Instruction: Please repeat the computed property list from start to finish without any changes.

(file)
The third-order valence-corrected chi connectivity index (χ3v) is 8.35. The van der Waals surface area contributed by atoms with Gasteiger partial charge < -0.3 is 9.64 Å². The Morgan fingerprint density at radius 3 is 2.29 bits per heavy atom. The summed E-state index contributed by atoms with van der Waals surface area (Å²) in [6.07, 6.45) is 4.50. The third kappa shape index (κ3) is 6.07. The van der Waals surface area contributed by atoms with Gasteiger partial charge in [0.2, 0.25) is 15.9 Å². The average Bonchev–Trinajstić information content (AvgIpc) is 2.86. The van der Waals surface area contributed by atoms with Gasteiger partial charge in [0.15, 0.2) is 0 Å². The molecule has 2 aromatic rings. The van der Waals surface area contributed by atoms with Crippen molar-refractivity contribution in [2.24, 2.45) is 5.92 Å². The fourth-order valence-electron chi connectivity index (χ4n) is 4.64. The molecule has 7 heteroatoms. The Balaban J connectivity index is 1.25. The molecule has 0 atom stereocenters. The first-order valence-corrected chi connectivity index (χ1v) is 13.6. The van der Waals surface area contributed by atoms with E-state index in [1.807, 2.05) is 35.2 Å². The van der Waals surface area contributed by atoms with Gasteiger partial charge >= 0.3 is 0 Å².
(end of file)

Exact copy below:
The third-order valence-corrected chi connectivity index (χ3v) is 8.35. The van der Waals surface area contributed by atoms with Gasteiger partial charge < -0.3 is 9.64 Å². The Morgan fingerprint density at radius 3 is 2.29 bits per heavy atom. The summed E-state index contributed by atoms with van der Waals surface area (Å²) in [6.07, 6.45) is 4.50. The third kappa shape index (κ3) is 6.07. The van der Waals surface area contributed by atoms with Gasteiger partial charge in [0.2, 0.25) is 15.9 Å². The average Bonchev–Trinajstić information content (AvgIpc) is 2.86. The van der Waals surface area contributed by atoms with Gasteiger partial charge in [0.15, 0.2) is 0 Å². The molecule has 2 aromatic rings. The van der Waals surface area contributed by atoms with Crippen molar-refractivity contribution in [2.24, 2.45) is 5.92 Å². The fourth-order valence-electron chi connectivity index (χ4n) is 4.64. The molecule has 7 heteroatoms. The Balaban J connectivity index is 1.25. The molecule has 0 atom stereocenters. The first-order valence-corrected chi connectivity index (χ1v) is 13.6. The van der Waals surface area contributed by atoms with E-state index in [1.807, 2.05) is 35.2 Å². The van der Waals surface area contributed by atoms with Gasteiger partial charge >= 0.3 is 0 Å².